Back to the boring bits with a bump. As you may recall, Warrior's engine chimney has not been the same since its encounter with Osney Bridge last summer (moral: the time to take the chimney off is when you first think of it*).
In all the time we have had the boat, Warrior has never had a flash engine pipe. Initially it was a standard sort of chimney, but at some point cut in two and joined together with a cocoa tin. That took a few hammerings and I think eventually gave way at the join, so we only had half a chimney. Last summer we were running with the stove chimney over the top to give a bit more height, and as the stove chimney is a pretty solid bit of pipe, this was the source of our problems at Osney; unlike the old one with its cocoa tin fail-safe, or indeed a standard thin one, it acted as a lever and actually dented the roof. This isn't (we hope) visible, but it does leave the what's its name that the chimney fits over at a slight angle which is of course magnified if a pipe is put on it.
So, we need to overcome that, plus we want some sort of arrangement to stop that sort of thing happening again. On his new boat, John Shotbolt has quite a complex arrangement of a hinged chimney with a spring to return it to the upright and a wire so that this can all be done without letting go of the tiller. A bit OTT for us, plus since we fitted the engine room vent, running the wire would be very complex. But we have also seen, on Warbler and on Chiswick a simple hinged arrangement that can be lowered manually (but without the need to wrestle it off and worry about where to put it) and in an emergency will lower itself, albeit with a bit of a bang. I can't remember exactly what Warbler's was like, but Chiswick's was simply an intermediate section onto which a standard chimney fitted. They are produced by Tony Redshaw, and are quite expensive.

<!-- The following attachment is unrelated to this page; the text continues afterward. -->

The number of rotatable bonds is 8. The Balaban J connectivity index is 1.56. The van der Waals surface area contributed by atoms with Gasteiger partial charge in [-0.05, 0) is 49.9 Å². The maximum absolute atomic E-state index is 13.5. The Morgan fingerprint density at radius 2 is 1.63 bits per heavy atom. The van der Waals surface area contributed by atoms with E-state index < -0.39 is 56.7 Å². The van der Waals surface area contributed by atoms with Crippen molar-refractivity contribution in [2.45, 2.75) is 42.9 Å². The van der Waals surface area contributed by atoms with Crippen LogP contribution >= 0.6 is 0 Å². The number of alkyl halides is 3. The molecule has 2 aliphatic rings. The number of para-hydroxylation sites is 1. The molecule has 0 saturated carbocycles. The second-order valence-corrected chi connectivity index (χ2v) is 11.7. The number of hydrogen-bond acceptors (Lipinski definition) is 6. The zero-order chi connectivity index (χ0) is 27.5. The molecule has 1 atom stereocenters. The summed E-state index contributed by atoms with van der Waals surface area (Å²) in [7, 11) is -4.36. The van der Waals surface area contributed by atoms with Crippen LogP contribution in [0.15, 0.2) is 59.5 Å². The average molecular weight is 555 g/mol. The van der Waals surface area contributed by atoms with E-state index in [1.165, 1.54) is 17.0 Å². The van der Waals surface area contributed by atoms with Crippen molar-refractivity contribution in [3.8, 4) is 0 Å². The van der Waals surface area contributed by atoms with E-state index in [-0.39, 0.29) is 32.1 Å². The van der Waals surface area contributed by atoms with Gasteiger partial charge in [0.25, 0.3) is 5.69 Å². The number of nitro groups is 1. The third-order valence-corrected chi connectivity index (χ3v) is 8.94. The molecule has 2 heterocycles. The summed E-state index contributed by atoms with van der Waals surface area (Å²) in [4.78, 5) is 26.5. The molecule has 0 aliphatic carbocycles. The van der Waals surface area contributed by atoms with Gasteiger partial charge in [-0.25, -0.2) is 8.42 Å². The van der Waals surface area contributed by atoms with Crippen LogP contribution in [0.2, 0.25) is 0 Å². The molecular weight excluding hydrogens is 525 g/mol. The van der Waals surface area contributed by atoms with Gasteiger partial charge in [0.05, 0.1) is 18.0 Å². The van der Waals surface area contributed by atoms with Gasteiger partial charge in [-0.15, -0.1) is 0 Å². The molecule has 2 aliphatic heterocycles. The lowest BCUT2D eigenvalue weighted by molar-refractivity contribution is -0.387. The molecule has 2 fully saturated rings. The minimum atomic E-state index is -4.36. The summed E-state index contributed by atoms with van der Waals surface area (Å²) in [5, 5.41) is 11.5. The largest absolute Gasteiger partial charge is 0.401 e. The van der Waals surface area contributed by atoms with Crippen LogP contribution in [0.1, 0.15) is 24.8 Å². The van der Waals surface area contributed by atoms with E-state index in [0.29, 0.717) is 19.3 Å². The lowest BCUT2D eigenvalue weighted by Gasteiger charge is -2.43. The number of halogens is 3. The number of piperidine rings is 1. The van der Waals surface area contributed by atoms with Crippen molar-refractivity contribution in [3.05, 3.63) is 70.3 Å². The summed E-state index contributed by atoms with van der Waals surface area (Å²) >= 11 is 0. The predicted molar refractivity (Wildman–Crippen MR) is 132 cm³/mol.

With all this in mind, Jim has gone down the quay to see Len the Welder who has some suitable pipe. The idea is to make a short lower section that will fit over, or possibly ultimately replace, the current what-do-you-call-it, and in doing so compensate for the angle. Attached to this will be a hinged tall section, with a lip inside to seal it and keep it stable. But - and this is my little refinement - the hinge will have a removable pin or bolt, so that if required the tall section can be replaced with a short one, rather than sitting a normal pipe on top of the hinged section. We even have some strips of brass we can decorate it with, if I could only remember where they were.
*Adapted from a sailing maxim found in a Libby Purvis novel, to give credit where it's due in case anyone recognises it, but applicable to a whole range of situations.